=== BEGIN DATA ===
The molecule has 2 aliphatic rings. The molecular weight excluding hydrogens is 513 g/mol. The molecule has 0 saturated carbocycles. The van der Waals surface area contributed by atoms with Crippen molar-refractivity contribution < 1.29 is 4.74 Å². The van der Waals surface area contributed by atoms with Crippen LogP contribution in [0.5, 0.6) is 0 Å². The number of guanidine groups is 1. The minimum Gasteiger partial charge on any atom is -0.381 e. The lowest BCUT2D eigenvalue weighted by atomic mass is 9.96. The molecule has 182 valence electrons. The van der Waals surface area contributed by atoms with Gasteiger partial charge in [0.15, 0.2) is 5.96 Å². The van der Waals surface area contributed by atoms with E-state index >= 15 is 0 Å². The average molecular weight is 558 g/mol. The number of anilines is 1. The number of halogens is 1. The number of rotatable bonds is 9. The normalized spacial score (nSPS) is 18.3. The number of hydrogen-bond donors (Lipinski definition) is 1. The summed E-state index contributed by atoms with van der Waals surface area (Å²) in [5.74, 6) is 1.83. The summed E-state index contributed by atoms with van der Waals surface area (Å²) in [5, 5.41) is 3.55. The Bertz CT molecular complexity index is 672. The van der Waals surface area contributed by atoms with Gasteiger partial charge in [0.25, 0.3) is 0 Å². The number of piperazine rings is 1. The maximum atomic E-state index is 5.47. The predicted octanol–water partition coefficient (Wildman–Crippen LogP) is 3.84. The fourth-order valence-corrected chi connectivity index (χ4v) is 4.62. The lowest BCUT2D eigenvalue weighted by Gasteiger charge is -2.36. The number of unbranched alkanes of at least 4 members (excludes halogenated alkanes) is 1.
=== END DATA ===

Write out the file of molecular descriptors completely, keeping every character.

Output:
The molecule has 2 aliphatic rings. The molecular weight excluding hydrogens is 513 g/mol. The molecule has 0 saturated carbocycles. The van der Waals surface area contributed by atoms with Crippen molar-refractivity contribution < 1.29 is 4.74 Å². The van der Waals surface area contributed by atoms with Crippen LogP contribution in [0.5, 0.6) is 0 Å². The number of guanidine groups is 1. The minimum Gasteiger partial charge on any atom is -0.381 e. The lowest BCUT2D eigenvalue weighted by atomic mass is 9.96. The molecule has 182 valence electrons. The van der Waals surface area contributed by atoms with Gasteiger partial charge in [0.15, 0.2) is 5.96 Å². The van der Waals surface area contributed by atoms with E-state index >= 15 is 0 Å². The average molecular weight is 558 g/mol. The number of anilines is 1. The number of halogens is 1. The number of rotatable bonds is 9. The normalized spacial score (nSPS) is 18.3. The number of hydrogen-bond donors (Lipinski definition) is 1. The summed E-state index contributed by atoms with van der Waals surface area (Å²) in [5.74, 6) is 1.83. The summed E-state index contributed by atoms with van der Waals surface area (Å²) in [5, 5.41) is 3.55. The Bertz CT molecular complexity index is 672. The van der Waals surface area contributed by atoms with Gasteiger partial charge in [0.25, 0.3) is 0 Å². The number of piperazine rings is 1. The maximum atomic E-state index is 5.47. The predicted octanol–water partition coefficient (Wildman–Crippen LogP) is 3.84. The fourth-order valence-corrected chi connectivity index (χ4v) is 4.62. The lowest BCUT2D eigenvalue weighted by Gasteiger charge is -2.36. The number of unbranched alkanes of at least 4 members (excludes halogenated alkanes) is 1.